Where: Random House
When: Feburary 22nd
How: Random Buzzers
In the dim light of the darkroom, I'm alone, but not for long.
As white turns to gray, Kate is with me.
The background of the dance studio blurred, so the focus is all on her
legs extended in a perfect soaring split.
The straight line to my squiggle,
my forever-best friend.
Sixteen-year-old Liz Grayson is photogirl—sharp, focused and ready to take the world by storm with her camera. But Liz's entire life is called into question when her brother is accused of a crime—and the accuser is Liz's own best friend. As the aftershocks from that accusation rip through Liz's world, everything she thought she knew about photography, family, friendship and herself, shifts out of focus. And for the first time in her life, Liz finds herself unable to trust her own point of view.
Exposed by Kimberly Marcus is a story of Liz who's life gets turned upside down by an awful chain of event starting with her best friend suddenly acting like she doesn't exist, and told in completely prose.
Now, i've never read a book with prose (I know you're all gasping, clutching your Ellen Hopkins books, I am shameful.) and I was worried I wouldn't be able to fully connect with the story due to it's short length (and also that i'd be like poetry, all not making sense, and I hate poetry) but i'm happy to say this won't be my last prose book! Kimberly has a way of writing that is beautiful and packs a punch while still managing to be a quick read.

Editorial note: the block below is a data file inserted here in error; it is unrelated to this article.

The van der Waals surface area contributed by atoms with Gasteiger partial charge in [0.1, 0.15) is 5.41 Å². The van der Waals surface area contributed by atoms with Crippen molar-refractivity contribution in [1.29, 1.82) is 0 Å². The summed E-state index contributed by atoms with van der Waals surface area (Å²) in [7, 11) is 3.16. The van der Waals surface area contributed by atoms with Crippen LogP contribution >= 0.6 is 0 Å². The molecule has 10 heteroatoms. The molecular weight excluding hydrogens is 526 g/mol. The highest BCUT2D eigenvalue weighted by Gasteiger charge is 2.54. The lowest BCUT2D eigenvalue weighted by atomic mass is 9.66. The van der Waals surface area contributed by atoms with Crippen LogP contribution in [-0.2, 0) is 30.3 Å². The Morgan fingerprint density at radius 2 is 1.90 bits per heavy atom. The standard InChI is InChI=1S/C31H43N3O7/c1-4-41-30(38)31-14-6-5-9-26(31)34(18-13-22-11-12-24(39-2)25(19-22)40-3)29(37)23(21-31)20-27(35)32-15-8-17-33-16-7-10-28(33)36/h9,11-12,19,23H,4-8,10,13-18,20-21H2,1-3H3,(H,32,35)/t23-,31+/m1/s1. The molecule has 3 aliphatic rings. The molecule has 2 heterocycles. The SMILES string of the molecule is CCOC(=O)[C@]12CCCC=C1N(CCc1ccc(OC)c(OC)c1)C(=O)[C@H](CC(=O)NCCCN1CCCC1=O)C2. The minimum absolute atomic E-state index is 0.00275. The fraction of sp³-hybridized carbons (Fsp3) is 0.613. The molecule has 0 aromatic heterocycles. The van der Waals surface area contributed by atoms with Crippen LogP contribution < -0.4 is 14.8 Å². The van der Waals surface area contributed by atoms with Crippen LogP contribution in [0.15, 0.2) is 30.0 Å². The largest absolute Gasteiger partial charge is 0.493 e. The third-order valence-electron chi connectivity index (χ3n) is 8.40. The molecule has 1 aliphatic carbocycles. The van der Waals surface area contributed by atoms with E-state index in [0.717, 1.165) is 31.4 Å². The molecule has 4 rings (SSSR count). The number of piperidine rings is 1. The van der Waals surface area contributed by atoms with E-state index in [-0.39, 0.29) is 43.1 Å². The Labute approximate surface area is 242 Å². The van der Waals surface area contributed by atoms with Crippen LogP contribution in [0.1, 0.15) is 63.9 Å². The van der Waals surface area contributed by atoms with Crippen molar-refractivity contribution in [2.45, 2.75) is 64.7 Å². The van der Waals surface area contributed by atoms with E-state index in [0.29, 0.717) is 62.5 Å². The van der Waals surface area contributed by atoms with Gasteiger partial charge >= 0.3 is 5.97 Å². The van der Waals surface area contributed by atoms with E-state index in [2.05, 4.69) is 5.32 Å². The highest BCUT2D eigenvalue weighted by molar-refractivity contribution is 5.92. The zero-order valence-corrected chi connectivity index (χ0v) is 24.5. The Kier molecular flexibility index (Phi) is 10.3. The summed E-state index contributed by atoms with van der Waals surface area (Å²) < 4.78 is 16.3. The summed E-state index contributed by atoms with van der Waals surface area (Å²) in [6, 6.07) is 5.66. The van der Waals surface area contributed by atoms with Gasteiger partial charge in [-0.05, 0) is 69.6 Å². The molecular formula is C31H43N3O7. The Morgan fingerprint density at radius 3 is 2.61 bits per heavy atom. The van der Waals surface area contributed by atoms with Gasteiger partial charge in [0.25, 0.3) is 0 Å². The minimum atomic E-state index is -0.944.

Liz was someone who was going through a hard time in life, and the rediscovery of herself was really something I loved reading about. She went through all these phases of fear and anger, and wanting her mold back to a new version of herself through her photography and also just threw her family made me rooting for her the entire way! One thing that did upset me was that no one really...stuck by her in her time of need, all her friends (and even her boyfriend, which totally surprised me) just kind of started drifting away when things got too complicated to be around her.
I also liked how in the end, you never really find out who was telling the truth, but it gets resolved anyway because in the real world, that's how things work! Sometimes you don't always get the truth or justice, but it has to keep on turning, and Kimberly does a great job at showing that. And in the end, you know that while everything doesn't return to the way it was, it was honest to itself. A perfect ending definitely wouldn't have belonged.
Overall, a great read, especially if you like prose and "edgy" subjects.